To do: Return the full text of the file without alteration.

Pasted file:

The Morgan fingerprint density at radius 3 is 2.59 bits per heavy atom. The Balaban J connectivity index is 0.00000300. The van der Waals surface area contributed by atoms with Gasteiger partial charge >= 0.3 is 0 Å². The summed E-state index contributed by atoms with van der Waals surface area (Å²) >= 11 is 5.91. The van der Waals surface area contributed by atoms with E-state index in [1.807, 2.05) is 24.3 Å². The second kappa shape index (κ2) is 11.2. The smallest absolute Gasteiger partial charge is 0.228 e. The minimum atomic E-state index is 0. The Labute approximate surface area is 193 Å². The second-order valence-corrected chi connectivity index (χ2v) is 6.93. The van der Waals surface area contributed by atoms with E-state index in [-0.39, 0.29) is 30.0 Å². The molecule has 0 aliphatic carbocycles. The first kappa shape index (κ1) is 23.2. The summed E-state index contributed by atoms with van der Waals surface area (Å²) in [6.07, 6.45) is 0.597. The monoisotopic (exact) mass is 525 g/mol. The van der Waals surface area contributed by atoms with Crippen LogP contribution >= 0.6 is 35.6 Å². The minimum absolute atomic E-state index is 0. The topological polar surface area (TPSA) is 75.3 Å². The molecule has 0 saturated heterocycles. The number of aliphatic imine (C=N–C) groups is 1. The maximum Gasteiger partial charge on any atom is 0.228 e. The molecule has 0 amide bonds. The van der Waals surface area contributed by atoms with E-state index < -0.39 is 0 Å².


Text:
The Morgan fingerprint density at radius 3 is 2.59 bits per heavy atom. The Balaban J connectivity index is 0.00000300. The van der Waals surface area contributed by atoms with Gasteiger partial charge >= 0.3 is 0 Å². The summed E-state index contributed by atoms with van der Waals surface area (Å²) >= 11 is 5.91. The van der Waals surface area contributed by atoms with E-state index in [1.807, 2.05) is 24.3 Å². The second kappa shape index (κ2) is 11.2. The smallest absolute Gasteiger partial charge is 0.228 e. The minimum atomic E-state index is 0. The Labute approximate surface area is 193 Å². The second-order valence-corrected chi connectivity index (χ2v) is 6.93. The van der Waals surface area contributed by atoms with E-state index in [-0.39, 0.29) is 30.0 Å². The molecule has 0 aliphatic carbocycles. The first kappa shape index (κ1) is 23.2. The summed E-state index contributed by atoms with van der Waals surface area (Å²) in [6.07, 6.45) is 0.597. The monoisotopic (exact) mass is 525 g/mol. The van der Waals surface area contributed by atoms with Crippen LogP contribution >= 0.6 is 35.6 Å². The minimum absolute atomic E-state index is 0. The topological polar surface area (TPSA) is 75.3 Å². The molecule has 0 saturated heterocycles. The number of aliphatic imine (C=N–C) groups is 1. The maximum Gasteiger partial charge on any atom is 0.228 e. The molecule has 0 amide bonds. The van der Waals surface area contributed by atoms with E-state index < -0.39 is 0 Å².